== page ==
Wednesday 20 May 2020

DAVE PEDNEAU - A.P.B. (1987)


Special investigator Whit Pynchon and crime reporter Annie Tyson-Tyree race against time to find the psychotic killer who is murdering the wives and girlfriends of all the cops in the small West Virginia town of Millbrook

First in a series of six books from Dave Pedneau featuring special investigator, Whit Pynchon. All of them have the quirk of being titled in the fashion of cop terms......D.O.A., B.O.L.O., A.K.A., B. & E., and N.F.D. (I had to look the last one up.)

Well I liked it, but I'm not quite sure if I liked it enough to get the second in the series and read on.

A cop's wife is savagely killed and events are arranged by the killer so that her husband discovers the body. A second killing happens in a similar vein - different murder method, but a cop's wife is the victim and he finds her.

What we have is special investigator, Walt Pynchon looking into the murders at the behest of his boss, maybe the DA, or local Mayor or some such dignitary with authority (CBA to checking) and much to the chagrin of the local police force who can't stand the man.

Pynchon is arrogant, self-important, dances to his own tune and has little time for the local police or the press. Or pretty much anyone, apart from his adult daughter who he sees fairly frequently but who lives with the ex-wife. The ex-wife is hostile and appears to be the only person who cam emasculate Pynchon.

It's quite a busy book. The main suspect has recently escaped from a mental facility where he was incarcerated after him and his brother attacked the police. The brother died, so our escapee has motive. He hates the cops and is unstable.

We have a pushy, feisty female journalist out to make her bones on the back of a headlining story and the inevitable hostility between her and Pynchon which predictably ends up with the pair of them dating and becoming an item.

More deaths occur, there's increasing tension between Pynchon and one of the local cops, who is a bully. This cop has a wandering wife who could probably be called the town bike. Factor in a horny teenager, sexual frustration, panic in the community, negative press coverage and increased local political pressure, and another cop with an overdose of testosterone highlighted in his overbearing pursuit of a lady and there's more than one suspect to ponder.

The pace is reasonable and the book never drags. Things escalate towards the end and there's quite a bit of blood spilt along the way. I never really felt totally invested in Pynchon's kind of lauded super-cop investigatory powers. I kind of felt the killer came unglued towards the end and more exposed himself as opposed to anything Pynchon did to bring him down. That said, right up until the meltdown, the author had done a good job in concealing the killer's identity, or at least keeping me guessing.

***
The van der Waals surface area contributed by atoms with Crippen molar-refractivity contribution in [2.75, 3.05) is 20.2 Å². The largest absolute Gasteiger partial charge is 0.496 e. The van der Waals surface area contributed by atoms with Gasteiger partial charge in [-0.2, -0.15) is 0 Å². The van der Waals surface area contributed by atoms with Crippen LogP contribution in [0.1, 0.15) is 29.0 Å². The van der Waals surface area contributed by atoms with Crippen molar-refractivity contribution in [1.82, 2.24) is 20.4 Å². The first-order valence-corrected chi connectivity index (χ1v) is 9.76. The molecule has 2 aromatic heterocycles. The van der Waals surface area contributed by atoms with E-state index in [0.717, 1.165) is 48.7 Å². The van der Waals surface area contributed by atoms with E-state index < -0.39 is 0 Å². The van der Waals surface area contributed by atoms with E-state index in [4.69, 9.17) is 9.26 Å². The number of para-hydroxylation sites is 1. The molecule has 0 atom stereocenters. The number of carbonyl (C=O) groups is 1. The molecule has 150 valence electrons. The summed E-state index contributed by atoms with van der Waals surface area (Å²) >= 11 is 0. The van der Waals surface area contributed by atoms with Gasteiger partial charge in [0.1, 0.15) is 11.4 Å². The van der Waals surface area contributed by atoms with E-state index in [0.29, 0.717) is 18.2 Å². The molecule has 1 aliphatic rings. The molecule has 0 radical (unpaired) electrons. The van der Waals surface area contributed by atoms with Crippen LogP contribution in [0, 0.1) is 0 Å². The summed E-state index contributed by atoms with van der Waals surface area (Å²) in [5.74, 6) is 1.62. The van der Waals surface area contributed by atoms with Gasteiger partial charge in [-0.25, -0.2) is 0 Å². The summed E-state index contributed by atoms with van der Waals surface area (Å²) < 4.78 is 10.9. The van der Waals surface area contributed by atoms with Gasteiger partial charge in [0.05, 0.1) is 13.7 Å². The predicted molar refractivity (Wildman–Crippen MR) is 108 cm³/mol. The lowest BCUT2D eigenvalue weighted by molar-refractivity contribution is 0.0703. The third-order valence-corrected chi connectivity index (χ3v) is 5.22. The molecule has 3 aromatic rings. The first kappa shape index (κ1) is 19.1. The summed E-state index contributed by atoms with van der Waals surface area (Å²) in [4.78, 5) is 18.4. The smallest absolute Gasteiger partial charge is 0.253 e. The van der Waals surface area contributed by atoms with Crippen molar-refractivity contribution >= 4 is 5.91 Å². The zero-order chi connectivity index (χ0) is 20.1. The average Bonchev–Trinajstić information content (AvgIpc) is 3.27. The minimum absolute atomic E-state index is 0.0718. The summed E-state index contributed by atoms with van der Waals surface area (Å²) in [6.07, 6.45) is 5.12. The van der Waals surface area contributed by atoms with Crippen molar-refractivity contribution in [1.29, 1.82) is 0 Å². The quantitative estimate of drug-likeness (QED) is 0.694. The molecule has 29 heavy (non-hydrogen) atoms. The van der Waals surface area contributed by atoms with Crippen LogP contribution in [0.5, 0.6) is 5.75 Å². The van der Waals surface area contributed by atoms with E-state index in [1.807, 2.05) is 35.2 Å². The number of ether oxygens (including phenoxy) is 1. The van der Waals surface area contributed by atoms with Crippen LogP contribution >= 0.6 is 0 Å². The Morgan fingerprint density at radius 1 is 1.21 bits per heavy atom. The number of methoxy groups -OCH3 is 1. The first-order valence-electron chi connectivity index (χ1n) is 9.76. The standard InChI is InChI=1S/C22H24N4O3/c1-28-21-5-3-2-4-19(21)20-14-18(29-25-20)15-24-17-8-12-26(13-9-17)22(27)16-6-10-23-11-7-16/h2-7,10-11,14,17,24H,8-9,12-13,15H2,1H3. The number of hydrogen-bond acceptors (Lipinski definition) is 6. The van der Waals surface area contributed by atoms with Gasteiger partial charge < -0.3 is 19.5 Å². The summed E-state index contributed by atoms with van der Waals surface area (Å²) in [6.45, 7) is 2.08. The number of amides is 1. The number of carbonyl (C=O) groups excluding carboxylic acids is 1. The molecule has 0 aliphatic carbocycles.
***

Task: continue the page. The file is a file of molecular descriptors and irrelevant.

I didn't dislike the book overall, but neither was I dazzled by the prose, the plotting or anything else. It's the sort of book, you read on to find out what happens because you're curiosity has been piqued ..... a book to pass the time before the next great read rocks up.

Dave Pedneau also penned a few standalone novels before his death in 1990, in his early 40s.

Read - May, 2020
Published - 1987
Page count  - 360
Source - purchased copy
Format - Kindle


  1. I would have problems with a pushy, self-important protagonist but if you had been more enthusiastic I might have been interested for the West Virginia setting.

    1. Tracy, I maybe mellowed a bit towards him by the end of the book, but there isn't enough about him to make me seek other books out.

  2. I'm with Tracy about the West Virginia setting, Col. I find that appealing. And there are other other things about it that I could see enjoying (I like journalists as major characters, for instance). Not sure I'm keen right now for all that blood, though, especially if the plot and characters didn't draw you in deeply. Clever idea about the titles, though...

    1. Margot, I didn't dislike the book. I kind of hoped to have enjoyed it a bit better though. I liked the press intrusion/pressure into the investigation and you do see another perspective with the journalist. Agreed regarding the titles.